Changes in technology and communications over the past 20 years have transformed labor markets around the world and made online job searches the norm for most firms and workers in the US. Just look at the growth of LinkedIn, an American business and employment-oriented online service. More than 25% of US adults are LinkedIn users today, according to Pew Research Center. It is a social media platform available in 200 countries, and LinkedIn states that “100 million job applications” are sent each month. Thus, scrolling on-line for a job has become almost expected.
Whether the labor shortage existed prior to COVID-19 or not, many employers have been beefing up their recruiting efforts amidst the “great resignation.” While the answer is not crystal clear on how to close the gap, there are some trends business leaders and policymakers can consider for potential employees who are looking for jobs online.
This report looks at the rates of job ads and resumes that were posted online for 74 career paths in 98 regions of the U.S. from July 2020 to June 2021 – one full year and during the height of the COVID-19 pandemic. Occupational and geographic patterns that emerged in these job search activities were analyzed and we used additional state-level data to determine, ultimately, which features of state labor markets are most closely associated with the measures of online job search activity.
The patterns and characteristics identified in the data can help business leaders and policymakers more accurately assess their labor markets and make decisions likely to foster economic growth. Four primary conclusions were made:
- When predicting online job search activity in a region, occupation matters more than location. Generally speaking, accountants in Mississippi post resumes like California accountants post resumes, and Mississippi teachers post resumes like teachers in California. The differences in rates at which job ads and resumes are posted online across occupations provides some clues about how well regional labor markets are working and which occupations may benefit from additional tools to facilitate job searches.
- Online postings of resumes and job ads varies by location. Other regional differences in posting rates emerge after adjusting for the regional occupations and their online job search patterns Metro regions generally have more online job search activity than non-metro areas, but the difference is greater for resume postings than job ads. The differences in the rates at which job ads and resumes are posted provides insights into where labor markets may be out of balance – in other words, where they have more applicants than job openings, or vice versa.
- Not surprisingly, internet access influences how much online job search activity takes place. States with more internet infrastructure have higher rates of online job ads, but interestingly, more resume posts show up in states where more people face challenges accessing high speed internet at home.
- Public health issues and policies during the pandemic also shaped online job search activities:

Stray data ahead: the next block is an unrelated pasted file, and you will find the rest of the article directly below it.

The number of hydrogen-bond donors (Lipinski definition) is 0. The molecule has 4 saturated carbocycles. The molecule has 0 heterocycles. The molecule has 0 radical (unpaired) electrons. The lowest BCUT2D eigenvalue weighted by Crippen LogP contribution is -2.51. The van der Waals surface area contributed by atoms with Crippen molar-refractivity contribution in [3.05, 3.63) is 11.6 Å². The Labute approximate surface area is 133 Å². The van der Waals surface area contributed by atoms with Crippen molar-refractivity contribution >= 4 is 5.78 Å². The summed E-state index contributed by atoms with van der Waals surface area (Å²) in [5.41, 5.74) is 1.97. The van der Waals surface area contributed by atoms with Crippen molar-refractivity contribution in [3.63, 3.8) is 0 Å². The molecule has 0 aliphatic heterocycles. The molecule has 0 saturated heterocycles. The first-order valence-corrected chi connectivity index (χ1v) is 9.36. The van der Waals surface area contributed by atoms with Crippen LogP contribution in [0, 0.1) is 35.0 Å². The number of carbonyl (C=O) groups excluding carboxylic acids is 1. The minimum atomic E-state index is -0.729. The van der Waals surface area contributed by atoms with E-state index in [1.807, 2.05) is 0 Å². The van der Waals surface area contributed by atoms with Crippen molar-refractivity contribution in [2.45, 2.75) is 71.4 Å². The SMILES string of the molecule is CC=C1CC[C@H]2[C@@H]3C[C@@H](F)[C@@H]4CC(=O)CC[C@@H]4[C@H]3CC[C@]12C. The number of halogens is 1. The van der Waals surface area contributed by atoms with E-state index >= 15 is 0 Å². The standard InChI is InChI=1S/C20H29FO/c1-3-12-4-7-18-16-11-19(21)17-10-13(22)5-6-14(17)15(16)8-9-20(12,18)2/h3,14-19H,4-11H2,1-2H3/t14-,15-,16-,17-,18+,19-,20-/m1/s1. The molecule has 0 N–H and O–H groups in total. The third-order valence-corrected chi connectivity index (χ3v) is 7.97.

- States where cities, employers, schools, and other local institutions were free to determine the mask or vaccine policies for themselves had higher rates of job ads posted.
- There’s also a connection between vaccination statistics and online job searches. States with higher vaccination rates have higher rates of posted job ads, but states with higher vaccine utilization rates (the number of doses delivered to a state compared to the number administered) have lower rates of online resume postings. While we cannot establish a direct link with the data used in this analysis, we suspect the link between vaccinations and labor markets comes through trust in institutions. The Pew Research Center ¹ ² has documented differences in institutional trust which would likely influence the perceived costs/benefits of the vaccines as well as a willingness to engage in labor markets during a pandemic.
This interactive dashboard lets you see the job ad and resume posting rates for metropolitan and non-metropolitan regions of each state for each of the 64 occupation groups. Use the drop down state menu to choose the state(s) you want to see. You can hover a point to see what occupation and what the job ad or resume posting rate is for the region. The online job search rates are relative to the national average for the occupation, so a score of 1.25 indicates 25% more postings than expected.
The Public Health Policy Index is a measure of how free local entities were to set their own virus mitigation policies during the pandemic. A score of 0 means a local entity was free to do what they feel best. A negative score indicates mandates were passed at the state level they local entities were expected to enforce. A large negative score indicates bans were passed at the state level that prevented local entities from setting policies.
This interactive dashboard was created by William Bounsavy, an intern at Heartland Forward.
2.) https://www.pewresearch.org/politics/2019/07/22/trust-and-distrust-in-america/Download the report